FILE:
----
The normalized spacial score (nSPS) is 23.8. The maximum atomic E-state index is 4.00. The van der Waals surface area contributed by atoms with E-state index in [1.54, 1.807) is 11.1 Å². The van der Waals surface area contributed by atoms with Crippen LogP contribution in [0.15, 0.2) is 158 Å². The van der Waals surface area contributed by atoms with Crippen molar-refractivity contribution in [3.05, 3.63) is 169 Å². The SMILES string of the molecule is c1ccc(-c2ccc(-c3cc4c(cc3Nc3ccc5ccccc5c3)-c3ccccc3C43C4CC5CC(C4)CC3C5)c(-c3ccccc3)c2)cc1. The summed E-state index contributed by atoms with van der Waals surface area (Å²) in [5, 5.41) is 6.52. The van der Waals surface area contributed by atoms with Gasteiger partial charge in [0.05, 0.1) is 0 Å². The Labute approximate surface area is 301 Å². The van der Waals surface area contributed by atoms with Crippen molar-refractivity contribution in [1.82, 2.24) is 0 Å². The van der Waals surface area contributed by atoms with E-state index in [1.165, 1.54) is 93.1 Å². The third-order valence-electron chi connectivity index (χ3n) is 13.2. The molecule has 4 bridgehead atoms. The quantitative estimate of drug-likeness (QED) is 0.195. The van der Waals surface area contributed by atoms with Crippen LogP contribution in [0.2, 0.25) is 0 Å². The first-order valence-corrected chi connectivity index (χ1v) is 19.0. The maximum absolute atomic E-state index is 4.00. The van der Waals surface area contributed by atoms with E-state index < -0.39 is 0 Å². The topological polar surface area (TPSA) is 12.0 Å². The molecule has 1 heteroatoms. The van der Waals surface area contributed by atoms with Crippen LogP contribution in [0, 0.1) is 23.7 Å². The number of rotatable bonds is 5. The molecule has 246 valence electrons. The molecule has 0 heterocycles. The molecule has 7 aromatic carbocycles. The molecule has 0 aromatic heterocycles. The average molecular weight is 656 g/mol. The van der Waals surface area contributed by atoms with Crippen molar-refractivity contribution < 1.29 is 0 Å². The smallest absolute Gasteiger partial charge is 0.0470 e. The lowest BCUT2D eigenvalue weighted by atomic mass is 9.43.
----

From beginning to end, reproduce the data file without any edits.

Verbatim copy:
The normalized spacial score (nSPS) is 23.8. The maximum atomic E-state index is 4.00. The van der Waals surface area contributed by atoms with E-state index in [1.54, 1.807) is 11.1 Å². The van der Waals surface area contributed by atoms with Crippen LogP contribution in [0.15, 0.2) is 158 Å². The van der Waals surface area contributed by atoms with Crippen molar-refractivity contribution in [3.05, 3.63) is 169 Å². The SMILES string of the molecule is c1ccc(-c2ccc(-c3cc4c(cc3Nc3ccc5ccccc5c3)-c3ccccc3C43C4CC5CC(C4)CC3C5)c(-c3ccccc3)c2)cc1. The summed E-state index contributed by atoms with van der Waals surface area (Å²) in [5, 5.41) is 6.52. The van der Waals surface area contributed by atoms with Gasteiger partial charge in [0.05, 0.1) is 0 Å². The Labute approximate surface area is 301 Å². The van der Waals surface area contributed by atoms with Crippen molar-refractivity contribution in [1.82, 2.24) is 0 Å². The van der Waals surface area contributed by atoms with E-state index in [1.165, 1.54) is 93.1 Å². The third-order valence-electron chi connectivity index (χ3n) is 13.2. The molecule has 4 bridgehead atoms. The quantitative estimate of drug-likeness (QED) is 0.195. The van der Waals surface area contributed by atoms with Crippen LogP contribution in [0.2, 0.25) is 0 Å². The first-order valence-corrected chi connectivity index (χ1v) is 19.0. The maximum absolute atomic E-state index is 4.00. The van der Waals surface area contributed by atoms with E-state index < -0.39 is 0 Å². The topological polar surface area (TPSA) is 12.0 Å². The molecule has 1 heteroatoms. The van der Waals surface area contributed by atoms with Crippen LogP contribution in [0, 0.1) is 23.7 Å². The number of rotatable bonds is 5. The molecule has 246 valence electrons. The molecule has 0 heterocycles. The molecule has 7 aromatic carbocycles. The molecule has 0 aromatic heterocycles. The average molecular weight is 656 g/mol. The van der Waals surface area contributed by atoms with Crippen molar-refractivity contribution < 1.29 is 0 Å². The smallest absolute Gasteiger partial charge is 0.0470 e. The lowest BCUT2D eigenvalue weighted by atomic mass is 9.43.